LyondellBasell: 400,000 mt/year and 1 million mt/year PP plants. Assessing damage; awaiting restart pending damage assessment and availability of power.

Orange, Texas

Dow Chemical: 882,000 mt/year cracker; 236,000 mt/year LDPE; no major damage found, awaiting restart pending restoration of external infrastructure, including power.

CP Chem: 420,000 mt/year HDPE; limited visible damage found, assessment continuing, awaiting restart pending restoration of power.

Port Neches, Texas

Indorama Ventures: 235,867 mt/year cracker; 1 million mt/year EO/MEG; 238,135 mt/year propylene oxide; 988,000 mt/year MTBE. Minimal damage assessed, awaiting restart pending restoration of power.

Port Arthur, Texas

CP Chem: 855,000 mt/year cracker; limited visible damage found, assessments continuing; awaiting restart pending restoration of power.

Total/BASF: joint-venture 1 million mt/year cracker, was shut for maintenance pre-Hurricane Laura.


Beaumont, Texas

ExxonMobil: 826,000 mt/year cracker; 650,000 mt/year and 325,000 mt/year LLDPE; 225,000 mt/year HDPE; 220,000 mt/year HDPE/LLDPE; minor repairs needed, restarts began Aug. 28.

Port Arthur, Texas

Motiva Enterprises: 635,000 mt/year cracker; restart began Aug. 27, flaring expected to last through Sept. 1, per regulatory filing.

Pasadena, Texas

CP Chem: Three HDPE units, combined capacity of 998,000 mt/year; working to resume normal operations.


TPC Group: 544,000 mt/year butadiene; restart began Aug. 29.

Fairway Methanol: 1.3 million mt/year Fairway methanol facility in Clear Lake shut Aug. 26, restart began Aug. 28.

Baytown, Texas

CP Chem: 1.7 million mt/year and 837,000 mt/year crackers; working to resume normal operations.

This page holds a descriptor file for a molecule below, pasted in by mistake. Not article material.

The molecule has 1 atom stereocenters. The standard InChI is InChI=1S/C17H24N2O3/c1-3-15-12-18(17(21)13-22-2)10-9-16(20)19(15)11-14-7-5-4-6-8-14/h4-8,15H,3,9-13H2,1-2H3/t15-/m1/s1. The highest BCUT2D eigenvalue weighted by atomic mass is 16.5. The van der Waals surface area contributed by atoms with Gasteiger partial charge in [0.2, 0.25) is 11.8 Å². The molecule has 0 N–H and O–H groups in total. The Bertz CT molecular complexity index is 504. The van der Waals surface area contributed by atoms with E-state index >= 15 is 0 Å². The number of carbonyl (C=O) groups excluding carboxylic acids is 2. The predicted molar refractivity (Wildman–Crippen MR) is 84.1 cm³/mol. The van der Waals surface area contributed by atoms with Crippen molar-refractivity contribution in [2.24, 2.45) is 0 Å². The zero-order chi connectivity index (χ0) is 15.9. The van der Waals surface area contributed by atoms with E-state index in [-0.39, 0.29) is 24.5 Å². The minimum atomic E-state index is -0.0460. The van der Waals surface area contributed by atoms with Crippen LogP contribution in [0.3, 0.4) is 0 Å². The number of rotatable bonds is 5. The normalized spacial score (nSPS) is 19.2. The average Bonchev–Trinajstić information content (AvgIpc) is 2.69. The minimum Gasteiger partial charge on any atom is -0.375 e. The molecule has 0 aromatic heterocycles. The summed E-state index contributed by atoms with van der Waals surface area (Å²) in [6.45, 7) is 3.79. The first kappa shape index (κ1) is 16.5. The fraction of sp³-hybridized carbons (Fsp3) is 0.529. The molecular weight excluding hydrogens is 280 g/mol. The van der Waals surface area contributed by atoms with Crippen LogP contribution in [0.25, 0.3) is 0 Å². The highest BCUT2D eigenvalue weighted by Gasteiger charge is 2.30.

ExxonMobil: Had reduced rates at 1.25 million mt/year, 962,000 mt/year and 1.59 mt/year crackers; resumed normal rates Aug. 28.

Bayport, Texas

INEOS Styrolution: 779,000 mt/year styrene monomer. Restart began Aug. 31, per company notice on community hotline.

LyondellBasell: 1.16 million mt/year, 455,000 mt/year, 235,000 mt/year PP; restarted Aug. 28.

Baystar: 400,000 mt/year joint-venture HDPE; assessing damage, began restarting Aug. 28.

Alvin, Texas

LyondellBasell: 180,000 mt/year HDPE; restart began Aug. 29-30.


US spot ethylene prices rose $2.5 cents/lb to an 11-month high of 26.5 cents/lb FD Mont Belvieu on Sept. 1; the FD Choctaw marker rose 4.5 cents/lb to 27 cents/lb, an all-time high since S&P Global Platts began assessing Choctaw; 19% of US ethylene capacity remained offline.

US spot export LDPE, HDPE prices reached their highest levels in months on Sept. 1 amid multiple producer having declared force majeure in the aftermath of Hurricane Laura. LDPE prices rose $110/mt, LLDPE butene prices increased $99/mt and HDPE blowmolding rose $88/mt.

A deal for September export PVC was done Sept. 1, up $165/mt since Aug. 26 after Westlake Chemical’s force majeure declared Aug. 31 on PVC and VCM and Formosa Plastics USA’s force majeure on PVC still in place after its Aug. 14 declaration.


Houston Ship Channel: Closed Aug. 26, reopened Aug. 27.

Sabine-Neches Waterway, channel closed Aug. 26; on Aug. 31 parts open with restriction; status unchanged on Sept. 1.

Port of Lake Charles closed Aug. 25; resumed movements Sept. 1 for vessels with a 30-foot or less draft.

Union Pacific: On Sept. 1, service restored to mainline network affected by Hurricane Laura, including a segment linking Lake Charles, Louisiana, to Beaumont, Texas; generators will continue to be used throughout the Lake Charles area until commercial power is restored; embargoes remain in place at southwest Louisiana locations.